# Some minimal insightful example for the distinction between internal vs external logic of a Gentzen system?

I've read the following:

Definition (Internal logic) An argument from premises to conclusions is valid in the internal logic of a sequent system iff the sequent G ⇒ D is derivable in that system.

Definition (External logic) An argument from premises to conclusions is valid in the external logic of a sequent system iff the sequent ⇒ D is derivable in the new sequent system arrived at by adding initial sequents ⇒ γ for every γ ∈ G to the original system.

But it's rather unclear to me why this distinction matters, especially why one would want to consider the latter definition. Apparently these concepts were introduced in the context of linear logic, but can someone give a less complicated but still insightful example why the distinction matters (and is desirable to consider the latter "external" notion as well)?

In the external logic it looks like an "extra / external" deduction-theorem equivalent is being added. Is this what's happening?

## 1 Answer

I enjoyed reading the paper you linked, but I can only offer a tentative response, since I have only a passing acquaintance with the subject matter.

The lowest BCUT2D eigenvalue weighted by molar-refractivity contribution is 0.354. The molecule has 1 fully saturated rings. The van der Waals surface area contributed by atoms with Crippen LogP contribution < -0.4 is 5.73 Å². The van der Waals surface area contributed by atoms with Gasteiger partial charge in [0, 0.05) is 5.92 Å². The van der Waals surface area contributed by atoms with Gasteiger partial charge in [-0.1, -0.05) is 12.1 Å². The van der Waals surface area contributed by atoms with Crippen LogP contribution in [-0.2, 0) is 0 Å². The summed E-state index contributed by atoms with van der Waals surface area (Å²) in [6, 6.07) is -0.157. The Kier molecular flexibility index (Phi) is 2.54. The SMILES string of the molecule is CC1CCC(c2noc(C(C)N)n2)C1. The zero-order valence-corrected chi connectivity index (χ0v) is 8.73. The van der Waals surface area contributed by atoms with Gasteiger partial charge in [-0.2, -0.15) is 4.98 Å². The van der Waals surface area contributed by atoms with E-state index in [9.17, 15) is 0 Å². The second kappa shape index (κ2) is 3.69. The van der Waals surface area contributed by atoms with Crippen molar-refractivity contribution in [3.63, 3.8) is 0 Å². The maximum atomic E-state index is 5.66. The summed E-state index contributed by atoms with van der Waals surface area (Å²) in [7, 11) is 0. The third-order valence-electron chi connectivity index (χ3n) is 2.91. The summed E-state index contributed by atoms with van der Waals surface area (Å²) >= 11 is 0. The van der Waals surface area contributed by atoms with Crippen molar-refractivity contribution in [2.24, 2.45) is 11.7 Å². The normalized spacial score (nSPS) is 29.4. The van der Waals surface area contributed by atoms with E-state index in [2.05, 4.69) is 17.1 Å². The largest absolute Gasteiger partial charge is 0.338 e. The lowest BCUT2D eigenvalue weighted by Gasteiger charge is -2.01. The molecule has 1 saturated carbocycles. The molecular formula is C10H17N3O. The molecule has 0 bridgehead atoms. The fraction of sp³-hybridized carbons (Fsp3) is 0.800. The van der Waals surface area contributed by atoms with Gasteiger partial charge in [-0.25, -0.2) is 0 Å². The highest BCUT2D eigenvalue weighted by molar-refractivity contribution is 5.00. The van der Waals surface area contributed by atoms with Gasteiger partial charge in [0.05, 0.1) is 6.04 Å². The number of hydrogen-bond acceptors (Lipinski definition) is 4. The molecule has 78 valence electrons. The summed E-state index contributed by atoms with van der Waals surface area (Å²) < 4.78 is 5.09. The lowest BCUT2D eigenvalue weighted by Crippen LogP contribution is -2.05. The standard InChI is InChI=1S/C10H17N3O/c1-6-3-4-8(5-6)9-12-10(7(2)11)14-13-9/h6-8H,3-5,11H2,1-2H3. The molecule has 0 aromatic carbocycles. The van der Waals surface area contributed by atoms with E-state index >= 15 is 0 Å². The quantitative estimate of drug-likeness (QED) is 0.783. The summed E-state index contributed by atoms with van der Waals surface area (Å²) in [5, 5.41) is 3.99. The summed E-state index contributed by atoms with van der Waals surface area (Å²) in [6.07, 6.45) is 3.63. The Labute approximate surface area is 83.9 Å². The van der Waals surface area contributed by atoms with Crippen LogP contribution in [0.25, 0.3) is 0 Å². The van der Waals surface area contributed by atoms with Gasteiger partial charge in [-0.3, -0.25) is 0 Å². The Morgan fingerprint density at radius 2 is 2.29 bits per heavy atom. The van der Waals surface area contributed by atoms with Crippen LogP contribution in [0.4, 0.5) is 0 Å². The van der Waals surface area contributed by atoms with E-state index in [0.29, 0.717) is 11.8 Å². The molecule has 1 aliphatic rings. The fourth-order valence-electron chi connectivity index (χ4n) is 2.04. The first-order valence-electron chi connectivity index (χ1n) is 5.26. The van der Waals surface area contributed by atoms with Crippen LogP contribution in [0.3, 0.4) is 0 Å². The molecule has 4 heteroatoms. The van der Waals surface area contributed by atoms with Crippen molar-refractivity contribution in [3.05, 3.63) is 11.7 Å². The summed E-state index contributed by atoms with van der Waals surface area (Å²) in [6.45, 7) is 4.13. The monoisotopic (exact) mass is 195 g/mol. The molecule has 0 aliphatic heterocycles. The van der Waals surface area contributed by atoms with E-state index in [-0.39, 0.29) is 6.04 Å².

The internal logic of a proof system is concerned with whether a given conclusion is the consequence of the premises, while the external logic is concerned with whether the conclusion, considered as a theorem, follows from the premises, also considered as theorems. (Pp. 1070-71) Internal logic is concerned with inferences, external logic with metainferences.

The distinction between internal and external logic relates to proof systems, rather than to a logic itself. A given logic may have several distinct proof systems, and the consequence relation for the external logics of those proof systems may differ. The authors give as an example that LK and LK- are both proof systems for classical logic, but their external consequence relations differ. (P. 1072)

For some logics, including classical logic, there exists some proof system such that the external logic contains the internal logic, i.e. for every inference that is provable in the internal, the corresponding external metainference is also provable. For other logics this does not hold. (P. 1073)

The significance of this in the context of the paper is that the authors are arguing against a paper by Barrio, et al, who claim that two logics LP+ and ST+ are effectively equivalent because LP+ is the external logic of ST+. The authors counter this by pointing out firstly that one cannot speak of the external logic of ST+ but only of the external logic of some proof system for it, and secondly that ST+ has no proof system such that its internal and external logics agree. (Pp. 1073-75) Hence in effect the logic ST+ is quite distinct from any external logic of any proof system for it, and so any such external logic should be regarded as a different logic. This allows room for ST+ to be understood as a logic that is intermediate between classical logic and the paraconsistent logic LP+.